Have children continue reading pages 20 and 21. Ask questions to increase comprehension, such as:

  • What are the dangers to sea turtles?
  • How can we help to keep sea turtles safe?

Have children read to the end of the book, pages 22 – 25.
  • Ask children if they think sea turtles should be protected and how they would protect them.
  • Discuss the term international treaty—what it is and why it is important to sea turtles.
  • Ask: What do you think can be done to protect sea turtles from becoming extinct?

Direct their attention to the glossary. Explain that important words from the text and their definitions are found in the glossary.

Have children reread the book independently or with a partner.

After Reading

Comprehending the Text
  • Ask children to share the strategies they used to help them understand difficult words or difficult passages. If they used a Bookmark or Reading Log, ask them to tell how the strategy helped.
  • Check for understanding with questions from each section. (During Reading).
  • Ask children what new information they learned about sea turtles and record it on the KWL chart. Compare what they thought they knew to what they learned from their reading.
For additional information about sea turtles, have children go to the library or use the Internet.

Building Skills

Word Work
Compound Words
Explain to children that compound words are made by the joining of two words. The joined words may be two nouns, two non-nouns, or a noun and non-noun (blackbird, sunrise). When they form a compound word, the two words do not always keep the same meaning as they had as separate words (brainstorm, shoelace). Some paired words are treated like compound words but use a hyphen between the two words (trade-off ) or have a blank space between them (time clock, pinch hitter).

Have children reread the book for compound words. Tell them to write the words on a piece of paper or in their Word Journals. When they have finished, ask them to tell you the words they found and then write them on chart paper or the chalkboard. Discuss the kinds of compound word they found: two nouns, two non-nouns, a noun and non-nouns. Ask: Did some of the words have a blank space between them? When they were separate words what did the mean? What happened when the two separate words were put together?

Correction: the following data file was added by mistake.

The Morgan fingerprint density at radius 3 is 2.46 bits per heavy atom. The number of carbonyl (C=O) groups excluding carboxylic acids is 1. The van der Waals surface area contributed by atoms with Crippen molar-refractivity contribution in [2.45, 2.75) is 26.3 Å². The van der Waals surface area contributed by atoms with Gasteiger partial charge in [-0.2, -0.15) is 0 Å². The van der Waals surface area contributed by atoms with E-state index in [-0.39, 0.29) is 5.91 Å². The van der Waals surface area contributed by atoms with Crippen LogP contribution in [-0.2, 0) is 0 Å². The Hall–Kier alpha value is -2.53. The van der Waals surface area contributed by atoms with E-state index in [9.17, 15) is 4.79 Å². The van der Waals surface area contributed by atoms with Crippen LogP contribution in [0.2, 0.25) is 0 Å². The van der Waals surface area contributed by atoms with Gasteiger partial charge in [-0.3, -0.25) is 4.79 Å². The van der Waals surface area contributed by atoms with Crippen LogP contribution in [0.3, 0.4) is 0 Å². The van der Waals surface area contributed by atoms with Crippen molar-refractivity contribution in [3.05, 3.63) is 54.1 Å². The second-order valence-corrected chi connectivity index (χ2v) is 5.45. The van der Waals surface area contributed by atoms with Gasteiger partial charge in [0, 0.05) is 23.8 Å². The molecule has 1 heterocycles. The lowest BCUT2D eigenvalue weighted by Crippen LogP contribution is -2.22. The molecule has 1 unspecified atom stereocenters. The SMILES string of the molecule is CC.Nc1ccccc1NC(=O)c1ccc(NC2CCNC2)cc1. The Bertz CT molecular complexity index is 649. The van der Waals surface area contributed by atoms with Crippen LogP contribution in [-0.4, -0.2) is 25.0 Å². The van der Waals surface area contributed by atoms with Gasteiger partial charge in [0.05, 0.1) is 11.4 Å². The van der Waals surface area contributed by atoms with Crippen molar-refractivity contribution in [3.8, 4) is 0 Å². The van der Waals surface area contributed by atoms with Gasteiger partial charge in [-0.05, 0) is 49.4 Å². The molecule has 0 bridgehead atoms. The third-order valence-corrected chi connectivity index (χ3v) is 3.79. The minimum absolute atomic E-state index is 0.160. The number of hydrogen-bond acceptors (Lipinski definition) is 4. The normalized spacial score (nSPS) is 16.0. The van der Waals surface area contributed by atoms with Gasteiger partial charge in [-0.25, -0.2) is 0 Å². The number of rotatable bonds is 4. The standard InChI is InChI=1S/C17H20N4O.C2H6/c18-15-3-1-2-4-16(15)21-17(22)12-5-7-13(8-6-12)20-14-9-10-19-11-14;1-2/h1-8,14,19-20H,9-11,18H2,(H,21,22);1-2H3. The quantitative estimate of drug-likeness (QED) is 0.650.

page 4: sea turtles, cold-blooded
page 5: freshwater, salt water
page 6: leatherback
page 9: loggerheads, hawk-like, overlapping
page 10: five-mile, heart-shaped, grey-brown
page 11: flatback
page 13: streamlined, without, hind flippers
page 14: beak-like
page 15: slow-moving, nearsighted
page 16: egg cavity
page 19: nighttime
page 21: jellyfish
page 23: international, careless
page 24: beachcombers

Have children work in pairs to form as many new compound words as they can. Ask them to find different compound words. Give each pair of children 5 minutes. Set a timer. Write the kinds of compound words on the chalkboard. When children tell you the words they created, record them under the appropriate heading (two nouns, two non-nouns, noun/non-noun).

Building Vocabulary